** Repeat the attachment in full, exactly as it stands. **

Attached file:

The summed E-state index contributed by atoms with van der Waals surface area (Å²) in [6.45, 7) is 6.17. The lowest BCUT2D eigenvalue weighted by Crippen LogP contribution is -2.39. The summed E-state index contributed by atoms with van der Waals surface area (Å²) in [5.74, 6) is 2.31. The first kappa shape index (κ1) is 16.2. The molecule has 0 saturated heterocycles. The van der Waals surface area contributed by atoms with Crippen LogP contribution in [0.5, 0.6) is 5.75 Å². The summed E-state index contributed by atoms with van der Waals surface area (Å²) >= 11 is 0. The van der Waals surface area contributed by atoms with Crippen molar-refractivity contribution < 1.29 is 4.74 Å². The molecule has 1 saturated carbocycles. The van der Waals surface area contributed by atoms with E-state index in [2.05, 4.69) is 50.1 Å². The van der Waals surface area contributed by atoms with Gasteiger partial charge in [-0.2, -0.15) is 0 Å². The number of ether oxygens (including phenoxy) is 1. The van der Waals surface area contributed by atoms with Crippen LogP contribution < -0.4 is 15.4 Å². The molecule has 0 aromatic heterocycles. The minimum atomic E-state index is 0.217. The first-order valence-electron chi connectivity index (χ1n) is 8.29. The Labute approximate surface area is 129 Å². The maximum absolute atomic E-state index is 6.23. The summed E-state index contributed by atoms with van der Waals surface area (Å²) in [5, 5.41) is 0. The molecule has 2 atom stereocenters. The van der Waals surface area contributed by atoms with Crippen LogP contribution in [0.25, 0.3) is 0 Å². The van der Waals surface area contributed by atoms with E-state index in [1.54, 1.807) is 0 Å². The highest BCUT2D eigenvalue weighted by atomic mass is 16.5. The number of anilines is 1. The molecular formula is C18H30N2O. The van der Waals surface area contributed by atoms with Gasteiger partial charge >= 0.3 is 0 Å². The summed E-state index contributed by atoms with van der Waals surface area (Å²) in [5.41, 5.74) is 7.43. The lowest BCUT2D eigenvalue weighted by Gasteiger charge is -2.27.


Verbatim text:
The summed E-state index contributed by atoms with van der Waals surface area (Å²) in [6.45, 7) is 6.17. The lowest BCUT2D eigenvalue weighted by Crippen LogP contribution is -2.39. The summed E-state index contributed by atoms with van der Waals surface area (Å²) in [5.74, 6) is 2.31. The first kappa shape index (κ1) is 16.2. The molecule has 0 saturated heterocycles. The van der Waals surface area contributed by atoms with Crippen LogP contribution in [0.5, 0.6) is 5.75 Å². The summed E-state index contributed by atoms with van der Waals surface area (Å²) >= 11 is 0. The van der Waals surface area contributed by atoms with Crippen molar-refractivity contribution < 1.29 is 4.74 Å². The molecule has 1 saturated carbocycles. The van der Waals surface area contributed by atoms with E-state index in [2.05, 4.69) is 50.1 Å². The van der Waals surface area contributed by atoms with Gasteiger partial charge in [-0.2, -0.15) is 0 Å². The number of ether oxygens (including phenoxy) is 1. The van der Waals surface area contributed by atoms with Crippen LogP contribution < -0.4 is 15.4 Å². The molecule has 0 aromatic heterocycles. The minimum atomic E-state index is 0.217. The first-order valence-electron chi connectivity index (χ1n) is 8.29. The Labute approximate surface area is 129 Å². The maximum absolute atomic E-state index is 6.23. The summed E-state index contributed by atoms with van der Waals surface area (Å²) in [5, 5.41) is 0. The molecule has 2 atom stereocenters. The van der Waals surface area contributed by atoms with Crippen LogP contribution in [0.25, 0.3) is 0 Å². The van der Waals surface area contributed by atoms with E-state index in [1.54, 1.807) is 0 Å². The highest BCUT2D eigenvalue weighted by atomic mass is 16.5. The number of anilines is 1. The molecular formula is C18H30N2O. The van der Waals surface area contributed by atoms with Gasteiger partial charge >= 0.3 is 0 Å². The summed E-state index contributed by atoms with van der Waals surface area (Å²) in [5.41, 5.74) is 7.43. The lowest BCUT2D eigenvalue weighted by Gasteiger charge is -2.27.